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RSN Editorial: Who Is The Person In The Photo?

We are constantly asked by victims to identify the person in the photo that they fell in love with.

They want to save them, or tell them how they feel, or tell them their photo is being used by scammers.

It doesn’t matter who he or she is, his or her photo was stolen by scammers.

You have to understand that you do not have a relationship with a real person.

That face is fake.

We understand that you are fixated on that face, but the real person is a victim too, and does not want to hear from anyone.

The person in the photo already knows they are being used by scammers because they are constantly contacted by people claiming to be in love with them, or wanting them to know all about their scam experience.

They do not want to know you or hear from you, because they are also a victim.

Anyone that does not accept this, and tries to contact the person pictured is causing just as much harm as the scammer. The people who have been impersonated do not want to hear from other victims. Their lives have been ruined by the scammer as much as yours has.

They want to be left alone. Some of them are hounded by victims constantly telling them how much they love them. Some get multiple calls a day about this.

You don’t even know that person – you have just seen their photo.

While this sounds harsh and brutal, it is a reality of romance scams. You fall in love with a stolen photo from a real person and proceed to develop a fantasy about them.

In reality you were lied to by the person hiding behind the photo.

You have to accept this and move on. Focus only on yourself and your own recovery. Obsessing on the face in the photo is madness.

You need to get over the scam, you cannot help anyone else at this stage. You need to focus on your own recovery and forget that face – hard as that is.

Additionally, obsessing on the face (and the real person behind it) can be considered cyberstalking, which is a crime in itself, so don’t go there.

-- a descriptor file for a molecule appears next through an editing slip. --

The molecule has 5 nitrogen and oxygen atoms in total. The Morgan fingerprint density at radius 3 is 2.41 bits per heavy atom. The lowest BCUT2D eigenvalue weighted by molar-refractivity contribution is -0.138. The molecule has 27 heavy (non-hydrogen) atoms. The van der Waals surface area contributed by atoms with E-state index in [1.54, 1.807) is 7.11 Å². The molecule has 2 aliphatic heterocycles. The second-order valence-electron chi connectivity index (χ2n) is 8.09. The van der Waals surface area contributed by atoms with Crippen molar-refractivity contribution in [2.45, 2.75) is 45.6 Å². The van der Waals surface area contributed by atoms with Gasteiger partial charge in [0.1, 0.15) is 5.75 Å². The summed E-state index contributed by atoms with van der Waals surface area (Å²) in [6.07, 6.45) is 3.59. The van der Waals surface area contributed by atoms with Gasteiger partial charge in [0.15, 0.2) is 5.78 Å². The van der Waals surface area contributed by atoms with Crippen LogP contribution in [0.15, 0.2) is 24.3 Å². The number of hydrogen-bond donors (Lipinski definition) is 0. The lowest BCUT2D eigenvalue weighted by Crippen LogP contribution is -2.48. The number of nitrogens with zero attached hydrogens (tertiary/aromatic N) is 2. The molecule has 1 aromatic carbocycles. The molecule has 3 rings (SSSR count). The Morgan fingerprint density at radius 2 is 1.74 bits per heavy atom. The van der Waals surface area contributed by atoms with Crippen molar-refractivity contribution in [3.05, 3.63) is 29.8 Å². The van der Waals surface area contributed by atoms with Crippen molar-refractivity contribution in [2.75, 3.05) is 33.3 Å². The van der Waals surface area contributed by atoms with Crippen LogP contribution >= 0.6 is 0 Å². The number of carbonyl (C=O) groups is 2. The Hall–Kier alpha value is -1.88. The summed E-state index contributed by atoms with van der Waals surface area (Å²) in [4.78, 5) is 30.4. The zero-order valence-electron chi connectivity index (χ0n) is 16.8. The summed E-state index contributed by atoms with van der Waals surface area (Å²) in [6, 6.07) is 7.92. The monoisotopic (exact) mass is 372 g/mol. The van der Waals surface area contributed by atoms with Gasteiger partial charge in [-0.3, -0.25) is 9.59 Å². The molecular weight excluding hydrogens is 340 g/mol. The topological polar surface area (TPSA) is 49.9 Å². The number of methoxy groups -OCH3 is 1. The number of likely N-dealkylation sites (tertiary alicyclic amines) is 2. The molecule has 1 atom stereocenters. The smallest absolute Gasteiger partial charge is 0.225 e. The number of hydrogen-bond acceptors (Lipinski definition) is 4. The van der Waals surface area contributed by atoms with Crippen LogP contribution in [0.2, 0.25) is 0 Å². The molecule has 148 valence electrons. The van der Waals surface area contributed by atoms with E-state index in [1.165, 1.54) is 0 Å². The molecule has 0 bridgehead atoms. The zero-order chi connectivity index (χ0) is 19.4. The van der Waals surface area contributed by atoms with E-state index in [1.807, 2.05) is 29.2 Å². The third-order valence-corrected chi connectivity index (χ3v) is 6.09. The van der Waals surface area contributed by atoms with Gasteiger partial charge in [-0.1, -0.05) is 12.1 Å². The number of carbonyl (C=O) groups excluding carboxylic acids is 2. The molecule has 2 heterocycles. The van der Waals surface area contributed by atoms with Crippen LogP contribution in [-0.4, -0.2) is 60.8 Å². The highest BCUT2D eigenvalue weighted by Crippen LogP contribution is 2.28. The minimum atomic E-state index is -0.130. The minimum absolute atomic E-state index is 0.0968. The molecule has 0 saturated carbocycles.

• Accept that you were scammed.
  • Accept that there was no relationship.
  • Accept that everything was a lie.
  • Accept the pain and use it to recover.
  • Accept that you will make it through this.
  • Accept that it just takes time.

Just don’t make it worse by tracking down another poor soul and making their life miserable in the process.

RSN Team
Miami Florida USA

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SCARS|RSN™ RomanceScamsNow.com™ is the official knowledge and victims' support publication of the Society of Citizens Against Relationship Scams™ Incorporated [SCARS]™ It is edited and published by the SCARS|RSN Team, a division of SCARS. SCARS is the world's leading anti-scam charitable nonprofit nongovernmental organization, based in Miami Florida U.S.A. Its founder has been involved in combating online fraud since 1991. SCARS™ - the Society of Citizens Against Relationship Scams Inc. is a charitable nonprofit nongovernmental organization (NGO) dedicated to advocating victim's causes and changing government and law enforcement attitudes toward online fraud for good! Please join us in becoming a member of SCARS - it's free! Add your voice so that the world will listen at last - just go to www.AgainstScams.org. The SCARS|RSN website and all of our publications (including social media) are maintained by our own staff employees and volunteers to provide you the most up to date information about scams & scammers from around the world. We show you how to avoid them or recover from them. SCARS is the only registered online crime victims' assistance & support organization in the world. Be sure to report scammers here. Also, visit our main Facebook page for more information about romance scams.